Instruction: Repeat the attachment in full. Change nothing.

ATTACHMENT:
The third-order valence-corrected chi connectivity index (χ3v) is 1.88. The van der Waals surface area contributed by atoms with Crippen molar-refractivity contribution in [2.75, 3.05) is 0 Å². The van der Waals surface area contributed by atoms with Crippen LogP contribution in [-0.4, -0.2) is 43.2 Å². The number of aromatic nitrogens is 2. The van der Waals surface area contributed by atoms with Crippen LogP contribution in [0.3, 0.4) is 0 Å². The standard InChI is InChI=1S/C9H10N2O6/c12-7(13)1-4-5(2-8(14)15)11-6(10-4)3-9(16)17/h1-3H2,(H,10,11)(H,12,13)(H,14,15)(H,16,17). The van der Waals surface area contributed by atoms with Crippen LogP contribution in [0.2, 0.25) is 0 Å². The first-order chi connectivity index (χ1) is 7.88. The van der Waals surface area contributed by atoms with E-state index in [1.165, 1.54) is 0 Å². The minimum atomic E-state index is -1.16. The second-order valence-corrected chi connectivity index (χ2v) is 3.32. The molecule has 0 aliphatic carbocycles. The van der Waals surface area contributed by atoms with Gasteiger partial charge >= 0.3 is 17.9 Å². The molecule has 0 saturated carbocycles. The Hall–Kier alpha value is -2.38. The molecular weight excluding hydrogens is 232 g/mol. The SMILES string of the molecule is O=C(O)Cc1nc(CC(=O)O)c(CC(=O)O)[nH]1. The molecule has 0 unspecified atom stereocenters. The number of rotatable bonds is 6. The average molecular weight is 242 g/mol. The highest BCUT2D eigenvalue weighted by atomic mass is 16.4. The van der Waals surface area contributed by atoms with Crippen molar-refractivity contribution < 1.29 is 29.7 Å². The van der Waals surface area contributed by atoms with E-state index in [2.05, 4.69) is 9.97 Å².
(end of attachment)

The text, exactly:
The third-order valence-corrected chi connectivity index (χ3v) is 1.88. The van der Waals surface area contributed by atoms with Crippen molar-refractivity contribution in [2.75, 3.05) is 0 Å². The van der Waals surface area contributed by atoms with Crippen LogP contribution in [-0.4, -0.2) is 43.2 Å². The number of aromatic nitrogens is 2. The van der Waals surface area contributed by atoms with Crippen LogP contribution in [0.3, 0.4) is 0 Å². The standard InChI is InChI=1S/C9H10N2O6/c12-7(13)1-4-5(2-8(14)15)11-6(10-4)3-9(16)17/h1-3H2,(H,10,11)(H,12,13)(H,14,15)(H,16,17). The van der Waals surface area contributed by atoms with Crippen LogP contribution in [0.2, 0.25) is 0 Å². The first-order chi connectivity index (χ1) is 7.88. The van der Waals surface area contributed by atoms with E-state index in [1.165, 1.54) is 0 Å². The minimum atomic E-state index is -1.16. The second-order valence-corrected chi connectivity index (χ2v) is 3.32. The molecule has 0 aliphatic carbocycles. The van der Waals surface area contributed by atoms with Gasteiger partial charge >= 0.3 is 17.9 Å². The molecule has 0 saturated carbocycles. The Hall–Kier alpha value is -2.38. The molecular weight excluding hydrogens is 232 g/mol. The SMILES string of the molecule is O=C(O)Cc1nc(CC(=O)O)c(CC(=O)O)[nH]1. The molecule has 0 unspecified atom stereocenters. The number of rotatable bonds is 6. The average molecular weight is 242 g/mol. The highest BCUT2D eigenvalue weighted by atomic mass is 16.4. The van der Waals surface area contributed by atoms with Crippen molar-refractivity contribution < 1.29 is 29.7 Å². The van der Waals surface area contributed by atoms with E-state index in [2.05, 4.69) is 9.97 Å².